When Joe Buck is calling a game involving a Boston sports team, that usually means something important and frequently fulfilling is happening for the locals.
As the longtime lead play-by-play voice for the NFL and MLB on Fox Sports, Buck has called all four Red Sox World Series victories, perfecting the call during the cathartic 2004 win (“Red Sox fans have longed to hear it …”). He also called their Super Bowl victories over the Eagles (XXXIX) and Falcons (LI), and the first loss to the Giants (XLII).
Buck and color analyst Troy Aikman have Thursday night’s Patriots-Giants matchup on Fox, and while this hardly carries the magnitude of a postseason game, it still has something of a big-event feel.
Part of it is that with Fox carrying NFC games, it’s rare for Buck and Aikman to have a regular-season Patriots game. Part of it is that Buck in particular is already so associated with unforgettable moments in Boston sports. And part of it is that it could be a teaser to what might be ahead for the 5-0 Patriots — Buck and Aikman will have the call of Super Bowl LIV in Miami in February.
“I think there’s also a little bit of newness to us calling a Patriots game that works, too,’’ said Buck, who is in his busiest time of the year, with the NFL in full swing and the MLB playoffs underway. “We’re not talking to Tom Brady every week, we’re not talking to Bill Belichick every week. We talk to Dak Prescott a lot, we talk to Aaron Rodgers a lot, and by the end of the season when you’re so familiar, there’s not a hell of a lot to talk about.”
Buck said it’s enjoyable to have a chance to study up on and watch a team that they don’t get to see much in the regular season.
“The Patriots always have a big-event feel nowadays, no matter what point we are during the season,’’ he said. “And of course, you have to discuss them in a way that appeals or is relatable to a national audience.
“I learned that in baseball, with whether it was the curse and everybody in Boston was saying, ‘Shut up, you’re talking about the [expletive] curse again.’ Believe me, I know, but that’s part of the story here in 2004, a huge part of the context of what the Red Sox were trying to overcome. It’s kind of a big deal to the national audience. It’s a part of the narrative. I know you’re tired of it, and I understand, but it’s part of the narrative and you have to go back over it.
“You do that with football too, except the history is different with the Patriots, obviously. I think sometimes you guys take it for granted. When you step back, the Tom Brady thing is just mind-blowing to me. In an era of free agency in every sport, this is an outlier. This is the one guy with the one coach who succeed at an exceptional level over and over again.”
Buck has an interesting bit of context to offer here that I suspect we may hear on Thursday’s broadcast.
“They won their first Super Bowl before Eli Manning was even in the NFL,’’ he says with incredulity. “Eli Manning is this rock, he wins two Super Bowls — yeah, against New England — and yet Brady started before him, has outlasted him, and in 2019 is the favorite to win again. That’s amazing to me, and I think sometimes that gets lost. You just don’t see it in any sport, and so it’s cool for us to be near it and watch it first-hand instead of on my TV.”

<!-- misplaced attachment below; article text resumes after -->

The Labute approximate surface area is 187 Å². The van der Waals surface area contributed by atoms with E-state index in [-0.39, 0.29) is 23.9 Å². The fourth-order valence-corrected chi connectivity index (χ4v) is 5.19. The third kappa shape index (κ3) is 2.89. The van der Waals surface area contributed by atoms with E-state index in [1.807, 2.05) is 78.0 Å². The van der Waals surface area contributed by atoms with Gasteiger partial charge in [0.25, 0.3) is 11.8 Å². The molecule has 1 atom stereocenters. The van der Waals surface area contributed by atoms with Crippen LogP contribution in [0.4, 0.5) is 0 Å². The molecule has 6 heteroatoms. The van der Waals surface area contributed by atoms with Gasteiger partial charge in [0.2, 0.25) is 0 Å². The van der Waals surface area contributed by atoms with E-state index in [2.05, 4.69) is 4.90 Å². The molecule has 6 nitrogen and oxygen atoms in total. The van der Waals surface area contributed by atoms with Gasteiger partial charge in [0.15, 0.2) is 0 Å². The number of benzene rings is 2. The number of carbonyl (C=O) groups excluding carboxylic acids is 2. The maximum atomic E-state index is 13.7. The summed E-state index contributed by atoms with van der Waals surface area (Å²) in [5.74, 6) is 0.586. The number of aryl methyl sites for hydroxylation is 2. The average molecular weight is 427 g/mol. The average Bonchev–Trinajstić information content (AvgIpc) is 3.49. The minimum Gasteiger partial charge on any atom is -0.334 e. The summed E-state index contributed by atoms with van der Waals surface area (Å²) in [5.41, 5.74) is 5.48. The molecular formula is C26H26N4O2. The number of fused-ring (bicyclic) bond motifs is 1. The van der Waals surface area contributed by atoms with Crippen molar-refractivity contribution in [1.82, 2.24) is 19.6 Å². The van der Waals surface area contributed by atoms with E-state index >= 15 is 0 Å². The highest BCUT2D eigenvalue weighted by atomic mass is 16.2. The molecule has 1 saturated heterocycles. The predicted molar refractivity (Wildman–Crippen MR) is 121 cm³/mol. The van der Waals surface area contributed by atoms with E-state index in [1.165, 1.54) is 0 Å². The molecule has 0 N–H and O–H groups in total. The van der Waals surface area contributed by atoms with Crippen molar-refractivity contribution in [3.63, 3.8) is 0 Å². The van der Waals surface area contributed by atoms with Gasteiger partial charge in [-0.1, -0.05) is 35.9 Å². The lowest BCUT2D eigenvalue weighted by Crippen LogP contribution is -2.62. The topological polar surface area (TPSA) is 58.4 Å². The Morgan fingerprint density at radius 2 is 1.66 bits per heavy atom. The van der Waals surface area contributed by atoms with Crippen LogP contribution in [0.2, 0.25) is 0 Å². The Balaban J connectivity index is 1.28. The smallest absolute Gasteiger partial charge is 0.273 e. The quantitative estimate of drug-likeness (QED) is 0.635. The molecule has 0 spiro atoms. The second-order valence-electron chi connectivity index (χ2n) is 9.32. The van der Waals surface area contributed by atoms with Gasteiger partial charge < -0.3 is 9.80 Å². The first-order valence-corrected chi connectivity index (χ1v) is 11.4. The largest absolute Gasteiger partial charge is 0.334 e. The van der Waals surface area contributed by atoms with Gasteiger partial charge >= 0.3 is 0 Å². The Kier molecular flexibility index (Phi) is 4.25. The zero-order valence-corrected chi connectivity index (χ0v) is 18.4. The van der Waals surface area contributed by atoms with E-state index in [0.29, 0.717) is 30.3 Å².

The first time Buck interacted with Belichick during the broadcast team’s standard sit-down with the head coach was during the buildup to the Patriots-Eagles Super Bowl in February 2005.
“I think he was hesitant to be really open,’’ said Buck. “He didn’t know me at all, and wanted to talk about a little bit of baseball as we sat down. That was when I was with Troy and Cris [Collinsworth]. I think he was guarded, and I think as the years have gone on, he’s been less and less guarded.”
Buck said Aikman, a Hall of Fame quarterback whose first two seasons with the Dallas Cowboys (1989–90) coincided with Belichick’s final two seasons as the Giants defensive coordinator in the late-’80s/early-’90s mighty NFC East, has built a particularly strong rapport with the coach.
“I think we’re smart enough to know that Troy is going to get the best information and the information that Troy needs if they talk privately,’’ said Buck. “And I think Bill trusts Troy to kind of filter the information in a way that benefits the broadcast, but doesn’t reveal too much. I think there’s a really strong bond and a lot of mutual respect between those two guys. And so I’m more than willing and happy to get the notes from Troy and to talk to Troy about his conversations with Bill.
“I will cleverly say on the broadcast, ‘Troy, when you talk with Bill’ — actually, that’s not that clever — ‘this was a topic that came up.’ And Troy will just get into what he wants to reveal from the conversation.”
Buck said he learned as a young broadcaster covering the Cardinals in the early ’90s that on a day-to-day basis, a broadcaster can get a lot of information, but not all of it is useable. It is, however, valuable.
“About 80 percent of it is not stuff for the air, but your own personal base of knowledge,’’ he said. “Sometimes it gives you real clarity, like in baseball in a way a manager is using a bullpen, you can put stuff you ask about in context with what you know even if you can’t flat-out say what’s going on sometimes.
“The same applies here. You get a ton of information, and then it’s up to you how you use it. And then depending how you use it, well, we’ll see if you get the information again. And that’s the test.
“I think we’ve passed the test with Bill, and Troy certainly has passed the test with Bill.”